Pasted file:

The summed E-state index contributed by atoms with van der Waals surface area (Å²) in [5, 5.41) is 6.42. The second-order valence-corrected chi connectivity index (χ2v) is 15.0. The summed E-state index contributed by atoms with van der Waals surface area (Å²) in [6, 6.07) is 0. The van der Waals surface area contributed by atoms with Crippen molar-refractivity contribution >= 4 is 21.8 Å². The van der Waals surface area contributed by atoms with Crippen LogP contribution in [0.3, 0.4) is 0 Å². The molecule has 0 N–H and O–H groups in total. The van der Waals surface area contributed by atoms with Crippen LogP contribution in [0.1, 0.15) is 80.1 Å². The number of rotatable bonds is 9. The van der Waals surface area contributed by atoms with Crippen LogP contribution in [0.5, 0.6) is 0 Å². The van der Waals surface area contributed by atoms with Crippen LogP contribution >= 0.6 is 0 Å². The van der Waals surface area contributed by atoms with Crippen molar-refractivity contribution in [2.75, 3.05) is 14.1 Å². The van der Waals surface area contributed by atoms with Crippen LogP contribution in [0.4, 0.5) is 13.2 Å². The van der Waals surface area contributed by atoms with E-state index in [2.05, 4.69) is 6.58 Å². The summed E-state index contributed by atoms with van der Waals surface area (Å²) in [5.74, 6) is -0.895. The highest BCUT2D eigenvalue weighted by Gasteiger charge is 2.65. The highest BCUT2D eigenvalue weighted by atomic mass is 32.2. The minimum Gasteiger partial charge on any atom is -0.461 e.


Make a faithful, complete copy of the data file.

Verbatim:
The summed E-state index contributed by atoms with van der Waals surface area (Å²) in [5, 5.41) is 6.42. The second-order valence-corrected chi connectivity index (χ2v) is 15.0. The summed E-state index contributed by atoms with van der Waals surface area (Å²) in [6, 6.07) is 0. The van der Waals surface area contributed by atoms with Crippen molar-refractivity contribution >= 4 is 21.8 Å². The van der Waals surface area contributed by atoms with Crippen LogP contribution in [0.3, 0.4) is 0 Å². The molecule has 0 N–H and O–H groups in total. The van der Waals surface area contributed by atoms with Crippen LogP contribution in [0.1, 0.15) is 80.1 Å². The number of rotatable bonds is 9. The van der Waals surface area contributed by atoms with Crippen LogP contribution in [0.5, 0.6) is 0 Å². The van der Waals surface area contributed by atoms with Crippen LogP contribution >= 0.6 is 0 Å². The van der Waals surface area contributed by atoms with Crippen molar-refractivity contribution in [2.75, 3.05) is 14.1 Å². The van der Waals surface area contributed by atoms with Crippen LogP contribution in [0.4, 0.5) is 13.2 Å². The van der Waals surface area contributed by atoms with E-state index in [2.05, 4.69) is 6.58 Å². The summed E-state index contributed by atoms with van der Waals surface area (Å²) in [5.74, 6) is -0.895. The highest BCUT2D eigenvalue weighted by Gasteiger charge is 2.65. The highest BCUT2D eigenvalue weighted by atomic mass is 32.2. The minimum Gasteiger partial charge on any atom is -0.461 e.